A Ruthorford Valentine

 Finding Your Valentine

by Shanon Grey

     It’s February and, as is the case everywhere, love is in the air. Even more so in thValentine dancee quaint southern town of Ruthorford, with one exception. In Ruthorford, descendants are hoping for a match-mate connection that will result in a “blended” offspring. To encourage this, the townsfolk of Ruthorford have created an event perfect for their purpose–a Valentine Day’s Dance. Everyone who is a descendant of the original Native Americans, whose farms surround and protect Ruthorford, or the descendants of the Scots, who settled and formed the core of the town, is invited. Not everyone will “match,” but generally one or two will find their mate and, hopefully, that union will produce a blend, who in turn will match with another blend and that couple will be trained as Gatekeepers, whose powers, when combined….

     This is the story of one such Valentine’s Day Dance and how things are not always as they seem.heart     “Okay,” Brenda, the town’s long-lived post-mistress, said, as she pulled the large box of invitations through the open grill, “is that everyone?”

   “Of course it is,” Miss Alice intoned, sniffing indignantly. “I’ve been doing this for…forever,” she stated, careful never to give away her age.

      Brenda let the smile broaden as she flipped through the invitations, not looking up. She lifted one. “The Hamiltons? They never come.”

      “I won’t be leaving anyone out. Just because they don’t come doesn’t mean they don’t deserve an invitation.” Alice’s narrowed her eyes.

      No one knew for sure why, but the Hamiltons had broken away from the town, moving the farthest out. They married outside as well. It wouldn’t be long before they were all but gone. Nevertheless, as one of the first Scottish families chosen by the Native Americans to settle in Ruthorford, they deserved the respect as such and an invitation went out.

      The same with the Merciers. They came from a Canadian tribe and had settled with the tribe surrounding the town. They also didn’t attend, which was just as well, since their longstanding feud with the Hamiltons generally erupted into a brawl whenever they attended the same functions.

      Brenda shook her head and stamped the envelopes. She gave a little smile. Miss Alice might be sending out the invitations but Brenda had managed to get on the decorating committee and she’d seen the huge Davis barn transformed into a red, pink, white and silver fantasy. Of course, Abbott Bed and Breakfast was catering the affair and Brenda had managed to “taste test” several of Teresa’s creations. No one would go hungry, that’s for sure. They’d nixed the idea of a live band this year since so many of the young men where away at college. Even if they made it home for the party, they’d arrive late with little time to practice. Rowe Davis and Kateri Chance (now Davis) were in charge of music. They were young enough to make sure everyone got something they liked.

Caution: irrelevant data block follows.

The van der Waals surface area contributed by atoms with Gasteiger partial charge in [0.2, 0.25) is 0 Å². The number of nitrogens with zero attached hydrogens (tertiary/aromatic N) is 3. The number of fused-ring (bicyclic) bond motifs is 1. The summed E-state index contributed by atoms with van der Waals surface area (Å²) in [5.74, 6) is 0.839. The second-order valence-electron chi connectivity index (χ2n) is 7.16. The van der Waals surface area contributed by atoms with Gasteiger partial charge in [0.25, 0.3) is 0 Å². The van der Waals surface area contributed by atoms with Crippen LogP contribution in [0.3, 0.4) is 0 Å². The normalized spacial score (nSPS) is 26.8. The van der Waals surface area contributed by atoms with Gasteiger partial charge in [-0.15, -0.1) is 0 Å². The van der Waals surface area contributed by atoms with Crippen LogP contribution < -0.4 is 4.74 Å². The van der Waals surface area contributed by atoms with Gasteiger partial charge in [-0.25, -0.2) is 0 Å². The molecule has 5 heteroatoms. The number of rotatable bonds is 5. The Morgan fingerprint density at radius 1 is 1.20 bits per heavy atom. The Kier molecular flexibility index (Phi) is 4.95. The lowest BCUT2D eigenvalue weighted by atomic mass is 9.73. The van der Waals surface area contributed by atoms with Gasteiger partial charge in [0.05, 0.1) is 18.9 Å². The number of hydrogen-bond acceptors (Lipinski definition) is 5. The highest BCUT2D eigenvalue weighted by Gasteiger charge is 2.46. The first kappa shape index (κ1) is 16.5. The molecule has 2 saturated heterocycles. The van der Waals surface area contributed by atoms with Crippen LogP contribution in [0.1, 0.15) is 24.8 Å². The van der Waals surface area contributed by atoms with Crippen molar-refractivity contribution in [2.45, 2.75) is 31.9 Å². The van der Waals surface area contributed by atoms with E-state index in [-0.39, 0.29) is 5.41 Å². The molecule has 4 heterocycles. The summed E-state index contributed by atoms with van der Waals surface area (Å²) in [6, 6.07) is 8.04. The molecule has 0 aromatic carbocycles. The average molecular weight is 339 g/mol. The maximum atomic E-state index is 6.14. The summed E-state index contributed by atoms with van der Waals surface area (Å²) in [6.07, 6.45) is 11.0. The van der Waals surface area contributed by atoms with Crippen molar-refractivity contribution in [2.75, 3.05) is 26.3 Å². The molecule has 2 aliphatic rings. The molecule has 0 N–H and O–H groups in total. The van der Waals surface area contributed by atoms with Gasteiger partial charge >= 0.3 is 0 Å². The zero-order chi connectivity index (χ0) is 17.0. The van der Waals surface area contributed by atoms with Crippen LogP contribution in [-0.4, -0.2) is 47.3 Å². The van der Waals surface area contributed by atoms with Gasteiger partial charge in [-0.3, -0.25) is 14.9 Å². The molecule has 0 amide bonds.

Across town, Alice’s sister, Grace, was not making much headway with her visiting god-daughter.

      “Tante Gracie,” Alexanne, moaned, her voice pleading, her French accent heavy for effect. “But, I really don’t want to go to that dance.” She threw in a pout for good measure.

      “Now, Lexi,” Miss Grace said, using her nickname, “it would mean so much to Miss Alice. She’s worked so hard on the invitations. Grace reached over and gave a loving tug to the sable brown hair that flowed about Lexi’s shoulders. She hadn’t seen her since she was eleven and now, at nineteen, she was stunning. “Besides, Teresa sure could use the help.”

     Lexi’s light green eyes sparkled as she turned to her godmother. “For Tante Alice and Teresa, though I would rather stay with you,” she acquiesced. “I’m still not sure what the emergency was—that it was all so important that I come now. I’ve never been before. It’s a good thing I’m on winter break, because you know maman and papa would not have agreed.”

       Miss Grace just smiled.hearts and ribbon

     The crowd overflowed out from the open barn doors of the transformed barn. The heavy rhythm poured from perfectly placed speakers, letting the music flood into the night. Almost everyone was dancing. If they weren’t dancing, they were eating. Laughter drifted outside along with the music.

      Grant Hamilton made his way through the throng. He’d just arrived from Scotland that afternoon, his graduation present after finishing med school. It had been a wonderful break before starting his residency. He’d fallen in love with the land and the people, his family’s people. Now he was back and thrust into the thick of a Ruthorford gathering. Even though he’d never attended one of Ruthorford’s functions–his family making a point of avoiding them–tonight he found himself delivering the Scottish pastries he’d brought for Teresa Abbott, his god-mother and the owner of the Abbott Bed and Breakfast, per her request, to the Davis’ barn. He figured he could drop them off and be gone before he ran into a Mercier and they ruined the party.